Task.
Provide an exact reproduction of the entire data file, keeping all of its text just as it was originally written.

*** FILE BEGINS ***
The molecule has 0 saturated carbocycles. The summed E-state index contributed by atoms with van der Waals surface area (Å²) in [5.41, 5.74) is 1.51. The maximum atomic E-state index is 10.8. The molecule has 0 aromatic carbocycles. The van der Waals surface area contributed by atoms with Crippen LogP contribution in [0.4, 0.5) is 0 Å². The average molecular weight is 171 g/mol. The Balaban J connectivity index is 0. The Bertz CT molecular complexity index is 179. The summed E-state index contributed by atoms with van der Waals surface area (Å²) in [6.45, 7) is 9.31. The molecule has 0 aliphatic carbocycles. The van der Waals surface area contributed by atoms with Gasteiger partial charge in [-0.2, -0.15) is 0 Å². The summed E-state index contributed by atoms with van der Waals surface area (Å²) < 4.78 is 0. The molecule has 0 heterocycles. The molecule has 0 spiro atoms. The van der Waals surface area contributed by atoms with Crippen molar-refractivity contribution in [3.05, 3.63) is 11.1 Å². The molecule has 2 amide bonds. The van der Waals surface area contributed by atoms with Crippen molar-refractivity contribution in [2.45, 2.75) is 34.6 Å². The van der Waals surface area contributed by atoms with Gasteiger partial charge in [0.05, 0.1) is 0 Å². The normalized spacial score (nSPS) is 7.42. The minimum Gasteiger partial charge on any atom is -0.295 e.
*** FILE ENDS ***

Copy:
The molecule has 0 saturated carbocycles. The summed E-state index contributed by atoms with van der Waals surface area (Å²) in [5.41, 5.74) is 1.51. The maximum atomic E-state index is 10.8. The molecule has 0 aromatic carbocycles. The van der Waals surface area contributed by atoms with Crippen LogP contribution in [0.4, 0.5) is 0 Å². The average molecular weight is 171 g/mol. The Balaban J connectivity index is 0. The Bertz CT molecular complexity index is 179. The summed E-state index contributed by atoms with van der Waals surface area (Å²) in [6.45, 7) is 9.31. The molecule has 0 aliphatic carbocycles. The van der Waals surface area contributed by atoms with Gasteiger partial charge in [-0.2, -0.15) is 0 Å². The summed E-state index contributed by atoms with van der Waals surface area (Å²) < 4.78 is 0. The molecule has 0 heterocycles. The molecule has 0 spiro atoms. The van der Waals surface area contributed by atoms with Crippen molar-refractivity contribution in [3.05, 3.63) is 11.1 Å². The molecule has 2 amide bonds. The van der Waals surface area contributed by atoms with Crippen molar-refractivity contribution in [2.45, 2.75) is 34.6 Å². The van der Waals surface area contributed by atoms with Gasteiger partial charge in [0.05, 0.1) is 0 Å². The normalized spacial score (nSPS) is 7.42. The minimum Gasteiger partial charge on any atom is -0.295 e.